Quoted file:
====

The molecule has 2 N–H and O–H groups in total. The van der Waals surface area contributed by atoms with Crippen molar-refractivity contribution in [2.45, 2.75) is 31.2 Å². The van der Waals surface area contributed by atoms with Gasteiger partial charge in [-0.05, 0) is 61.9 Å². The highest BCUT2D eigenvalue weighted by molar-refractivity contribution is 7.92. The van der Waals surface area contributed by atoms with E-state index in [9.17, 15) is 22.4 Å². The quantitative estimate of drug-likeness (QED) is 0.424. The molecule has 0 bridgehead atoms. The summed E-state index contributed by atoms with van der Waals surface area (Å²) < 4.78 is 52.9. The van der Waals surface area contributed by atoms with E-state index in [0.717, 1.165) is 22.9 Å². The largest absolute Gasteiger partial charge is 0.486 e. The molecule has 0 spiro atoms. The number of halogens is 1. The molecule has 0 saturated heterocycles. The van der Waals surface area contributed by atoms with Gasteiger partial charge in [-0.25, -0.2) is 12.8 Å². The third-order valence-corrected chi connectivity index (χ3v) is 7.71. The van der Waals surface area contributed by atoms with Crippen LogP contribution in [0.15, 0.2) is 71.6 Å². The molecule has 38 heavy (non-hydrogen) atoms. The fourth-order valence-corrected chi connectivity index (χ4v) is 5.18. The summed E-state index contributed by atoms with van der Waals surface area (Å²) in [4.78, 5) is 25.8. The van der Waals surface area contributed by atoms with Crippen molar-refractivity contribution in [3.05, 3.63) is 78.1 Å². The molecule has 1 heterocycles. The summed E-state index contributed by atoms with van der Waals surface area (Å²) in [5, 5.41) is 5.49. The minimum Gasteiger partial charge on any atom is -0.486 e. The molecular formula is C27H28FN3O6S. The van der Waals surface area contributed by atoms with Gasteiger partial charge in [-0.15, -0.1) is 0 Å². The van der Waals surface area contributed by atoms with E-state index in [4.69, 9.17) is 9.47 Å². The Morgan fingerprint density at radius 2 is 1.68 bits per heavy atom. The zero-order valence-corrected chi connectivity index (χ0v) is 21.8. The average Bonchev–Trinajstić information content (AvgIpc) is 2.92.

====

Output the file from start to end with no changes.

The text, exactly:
The molecule has 2 N–H and O–H groups in total. The van der Waals surface area contributed by atoms with Crippen molar-refractivity contribution in [2.45, 2.75) is 31.2 Å². The van der Waals surface area contributed by atoms with Gasteiger partial charge in [-0.05, 0) is 61.9 Å². The highest BCUT2D eigenvalue weighted by molar-refractivity contribution is 7.92. The van der Waals surface area contributed by atoms with E-state index in [9.17, 15) is 22.4 Å². The quantitative estimate of drug-likeness (QED) is 0.424. The molecule has 0 bridgehead atoms. The summed E-state index contributed by atoms with van der Waals surface area (Å²) < 4.78 is 52.9. The van der Waals surface area contributed by atoms with E-state index in [0.717, 1.165) is 22.9 Å². The largest absolute Gasteiger partial charge is 0.486 e. The molecule has 0 spiro atoms. The number of halogens is 1. The molecule has 0 saturated heterocycles. The van der Waals surface area contributed by atoms with Gasteiger partial charge in [-0.25, -0.2) is 12.8 Å². The third-order valence-corrected chi connectivity index (χ3v) is 7.71. The van der Waals surface area contributed by atoms with Crippen LogP contribution in [0.15, 0.2) is 71.6 Å². The molecule has 38 heavy (non-hydrogen) atoms. The fourth-order valence-corrected chi connectivity index (χ4v) is 5.18. The summed E-state index contributed by atoms with van der Waals surface area (Å²) in [4.78, 5) is 25.8. The van der Waals surface area contributed by atoms with Crippen molar-refractivity contribution in [3.05, 3.63) is 78.1 Å². The molecule has 1 heterocycles. The summed E-state index contributed by atoms with van der Waals surface area (Å²) in [5, 5.41) is 5.49. The minimum Gasteiger partial charge on any atom is -0.486 e. The molecular formula is C27H28FN3O6S. The van der Waals surface area contributed by atoms with Gasteiger partial charge in [-0.15, -0.1) is 0 Å². The van der Waals surface area contributed by atoms with E-state index in [4.69, 9.17) is 9.47 Å². The Morgan fingerprint density at radius 2 is 1.68 bits per heavy atom. The zero-order valence-corrected chi connectivity index (χ0v) is 21.8. The average Bonchev–Trinajstić information content (AvgIpc) is 2.92.